Last week the Chinese government made history by specifying exactly how much new lending should be directed at the private sector. Previously, Chinese authorities had been more concerned with the overall level of new loans, not necessarily whether they go to private or to state-owned enterprises (for more, see November 8 Bloomberg story “China Banks Fall on Concern Loan Targets Are a Step Too Far”). Chinese banks sold off on the news as many investors, rightfully so, interpreted this as a move of desperation.

I have stated on multiple occasions in this column over the past couple of years that China is in the midst of a credit bubble, the deflation of which is likely to cause a bad recession. Many investors erroneously assume that China’s trade friction with the United States, which is frankly overdue, is the cause of the declining Chinese stock market. It is not, in my view. It is the deflating Chinese credit bubble.

SocialFinancingVersusGrowthRate.png

Graphs are for illustrative and discussion purposes only. Please read important disclosures at the end of this commentary.

One way to know that China is in a credit bubble is by looking at the surging credit aggregates and the slowing economy. The Chinese “economic miracle” is built on a mountain of debt. As Chinese GDP grew over 12-fold in 20 years to $12.24 trillion at the end of 2017, credit in the Chinese financial system grew over 40-fold, taking the debt-to-GDP ratio from 100% to 400%, if one counts the shadow banking system.

The Chinese government finally decided to reign in unregulated lending over the past couple of years, since it had grown disproportionately high relative to the regulated financial system that the Chinese authorities have firm control over. The trouble is that clamping down on such unregulated lending activities may push an overly-indebted economy over the edge.

Many observers have tried to call a recession in China since 2010. The reason for their failure is precisely this forced lending business. Every time the economy weakens, the Chinese authorities jack up the lending quotas in the banking system they control.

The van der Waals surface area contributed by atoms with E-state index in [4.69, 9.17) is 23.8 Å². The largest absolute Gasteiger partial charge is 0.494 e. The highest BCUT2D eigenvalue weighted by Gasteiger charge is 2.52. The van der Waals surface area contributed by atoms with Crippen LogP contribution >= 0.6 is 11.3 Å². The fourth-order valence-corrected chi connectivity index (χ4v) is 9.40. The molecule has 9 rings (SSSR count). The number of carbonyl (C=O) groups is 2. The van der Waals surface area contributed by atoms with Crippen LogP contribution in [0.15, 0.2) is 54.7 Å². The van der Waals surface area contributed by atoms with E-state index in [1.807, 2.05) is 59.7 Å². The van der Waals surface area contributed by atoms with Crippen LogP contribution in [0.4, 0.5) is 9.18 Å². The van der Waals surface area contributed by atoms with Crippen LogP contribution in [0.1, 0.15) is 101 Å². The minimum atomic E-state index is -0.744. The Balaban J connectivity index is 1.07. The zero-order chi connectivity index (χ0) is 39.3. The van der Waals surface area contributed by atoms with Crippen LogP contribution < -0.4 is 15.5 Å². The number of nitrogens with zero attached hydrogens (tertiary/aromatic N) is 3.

TotalCreditMarketDebt.png

Graphs are for illustrative and discussion purposes only. Please read important disclosures at the end of this commentary.

My point is simple: The fact that such centralized macroeconomic management has worked for 25 years does not mean that it will keep working forever. I do not believe the Chinese can eliminate the economic cycle. Instead, the credit bubble that they have engineered will cause the coming recession to be a lot worse than it otherwise would have been, drawing parallels to the 1930s Great Depression in the U.S.

The U.S. has had two major tops in credit growth in the past 100 years, one in 1929 and one in 2008. The first created the Great Depression and the second created the Great Recession. I think that what we will see in China, soon, will be the equivalent of what we saw in 2008. The final outcome will depend entirely on the policy response of the Chinese authorities. The American authorities made a lot of mistakes in 1929 and following years, resulting in the Great Depression. In 2008, the authorities did not repeat those mistakes. I think we will find out soon enough what outcome the Chinese authorities will end up creating.

DISCLOSURE: The views and opinions expressed in this article are those of the authors, and do not represent the views of equities.com. Readers should not consider statements made by the author as formal recommendations and should consult their financial advisor before making any investment decisions. To read our full disclosure, please go to: http://www.equities.com/disclaimer